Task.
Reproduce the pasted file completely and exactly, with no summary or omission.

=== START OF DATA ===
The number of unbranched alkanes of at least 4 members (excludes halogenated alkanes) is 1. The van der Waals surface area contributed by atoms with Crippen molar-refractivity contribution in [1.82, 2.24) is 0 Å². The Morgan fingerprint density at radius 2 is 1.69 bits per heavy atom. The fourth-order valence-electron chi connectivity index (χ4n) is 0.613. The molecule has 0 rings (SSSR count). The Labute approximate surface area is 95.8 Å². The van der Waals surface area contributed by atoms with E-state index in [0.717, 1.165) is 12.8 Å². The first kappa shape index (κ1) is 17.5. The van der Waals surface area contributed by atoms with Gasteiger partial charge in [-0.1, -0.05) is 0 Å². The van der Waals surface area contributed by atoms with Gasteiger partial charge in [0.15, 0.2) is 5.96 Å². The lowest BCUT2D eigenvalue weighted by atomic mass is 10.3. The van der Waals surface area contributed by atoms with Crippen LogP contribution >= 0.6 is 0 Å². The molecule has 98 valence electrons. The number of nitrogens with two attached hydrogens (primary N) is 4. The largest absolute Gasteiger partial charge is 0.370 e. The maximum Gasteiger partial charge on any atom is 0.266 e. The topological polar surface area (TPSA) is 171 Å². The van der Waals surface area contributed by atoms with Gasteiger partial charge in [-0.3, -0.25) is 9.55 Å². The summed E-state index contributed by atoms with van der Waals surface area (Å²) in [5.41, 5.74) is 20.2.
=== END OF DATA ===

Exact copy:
The number of unbranched alkanes of at least 4 members (excludes halogenated alkanes) is 1. The van der Waals surface area contributed by atoms with Crippen molar-refractivity contribution in [1.82, 2.24) is 0 Å². The Morgan fingerprint density at radius 2 is 1.69 bits per heavy atom. The fourth-order valence-electron chi connectivity index (χ4n) is 0.613. The molecule has 0 rings (SSSR count). The Labute approximate surface area is 95.8 Å². The van der Waals surface area contributed by atoms with E-state index in [0.717, 1.165) is 12.8 Å². The first kappa shape index (κ1) is 17.5. The van der Waals surface area contributed by atoms with Gasteiger partial charge in [-0.1, -0.05) is 0 Å². The van der Waals surface area contributed by atoms with Gasteiger partial charge in [0.15, 0.2) is 5.96 Å². The lowest BCUT2D eigenvalue weighted by atomic mass is 10.3. The van der Waals surface area contributed by atoms with Crippen LogP contribution >= 0.6 is 0 Å². The molecule has 98 valence electrons. The number of nitrogens with two attached hydrogens (primary N) is 4. The largest absolute Gasteiger partial charge is 0.370 e. The maximum Gasteiger partial charge on any atom is 0.266 e. The topological polar surface area (TPSA) is 171 Å². The van der Waals surface area contributed by atoms with Gasteiger partial charge in [-0.3, -0.25) is 9.55 Å². The summed E-state index contributed by atoms with van der Waals surface area (Å²) in [5.41, 5.74) is 20.2.